Approved substitution for 18.06 for EECS and Math students.

Modeling with Machine Learning: From Algorithms to Applications

Spring 2021
12 units, Undergraduate and Graduate
Instructors: Regina Barzilay (EECS), Tommi Jaakkola (EECS), Saurabh Amin (CEE), George Barbastathis (MechE), Conor Coley (ChemE), Mohammad Fazel Zarandi (Sloan), Ernest Fraenkel (BE), Rafael Gomez-Bombarelli (MSE), Mingda Li (NSE), Natalia Summerville (SCM)

Teaches students from a range of majors to translate a problem into a machine learning (ML) formulation and find appropriate tools for solving it. Students enroll in two 6-unit modules, run in tandem over the course of a full term—the common core, which covers ML fundamentals, and one of four discipline-specific modules that build on the core material.

Core Module

Modeling with Machine Learning: From Algorithms to Applications (6.402, 6.482)
Prerequisite: Calculus II and 6.0001
Instructors: Regina Barzilay (EECS), Tommi Jaakkola (EECS)

Focuses on modeling with machine learning methods with an eye towards applications in engineering and sciences. Students will be introduced to modern machine learning methods, from supervised to unsupervised models, with an emphasis on newer neural approaches. Develops understanding of how and why the methods work from the point of view of modeling, and when they are applicable. Using concrete examples, covers formulation of machine learning tasks, adapting and extending methods to given problems, and how the methods can and should be evaluated. Students taking graduate version complete additional assignments. Enrollment limited.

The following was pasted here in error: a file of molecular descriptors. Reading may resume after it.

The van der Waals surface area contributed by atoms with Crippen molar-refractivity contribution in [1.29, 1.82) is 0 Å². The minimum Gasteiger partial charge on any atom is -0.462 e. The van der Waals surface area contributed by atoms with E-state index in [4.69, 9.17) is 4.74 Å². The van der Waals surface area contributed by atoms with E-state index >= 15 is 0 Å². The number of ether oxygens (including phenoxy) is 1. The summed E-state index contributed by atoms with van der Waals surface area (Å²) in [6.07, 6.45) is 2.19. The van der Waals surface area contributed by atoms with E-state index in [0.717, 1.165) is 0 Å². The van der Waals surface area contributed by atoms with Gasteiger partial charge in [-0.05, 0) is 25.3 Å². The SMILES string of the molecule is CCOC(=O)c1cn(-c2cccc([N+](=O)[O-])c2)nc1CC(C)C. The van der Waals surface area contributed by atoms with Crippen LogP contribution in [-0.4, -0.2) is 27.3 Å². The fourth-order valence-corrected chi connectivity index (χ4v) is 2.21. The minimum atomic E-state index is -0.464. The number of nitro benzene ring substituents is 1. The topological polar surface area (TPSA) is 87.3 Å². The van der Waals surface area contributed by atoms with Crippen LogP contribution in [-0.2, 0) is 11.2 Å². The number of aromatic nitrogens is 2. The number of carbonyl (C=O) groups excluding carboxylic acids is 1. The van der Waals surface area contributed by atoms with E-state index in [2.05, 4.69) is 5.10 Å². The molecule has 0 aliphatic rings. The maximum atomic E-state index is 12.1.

Disciplinary Modules

Machine Learning for Sustainable Systems (1.024, 1.224)
Prerequisite: (1.000 or 1.010) or permission of instructor
Instructor: Saurabh Amin (Civil and Environmental Engineering)

Emphasizes the design and operation of sustainable systems. Illustrates how to leverage heterogeneous data from urban services, cities, and the environment, and apply machine learning methods to evaluate and/or improve sustainability solutions. Provides case studies from various domains, such as transportation and urban mobility, energy and water resources, environmental monitoring, infrastructure sensing and control, climate adaptation, and disaster resilience. Projects focus on using machine learning to identify new insights or decisions that can help engineer sustainability in societal-scale systems. Students taking graduate version complete additional assignments.

Physical Systems Modeling and Design Using Machine Learning (2.161, 2.169)
Prerequisite: 2.086
Instructor: George Barbastathis (Mechanical Engineering)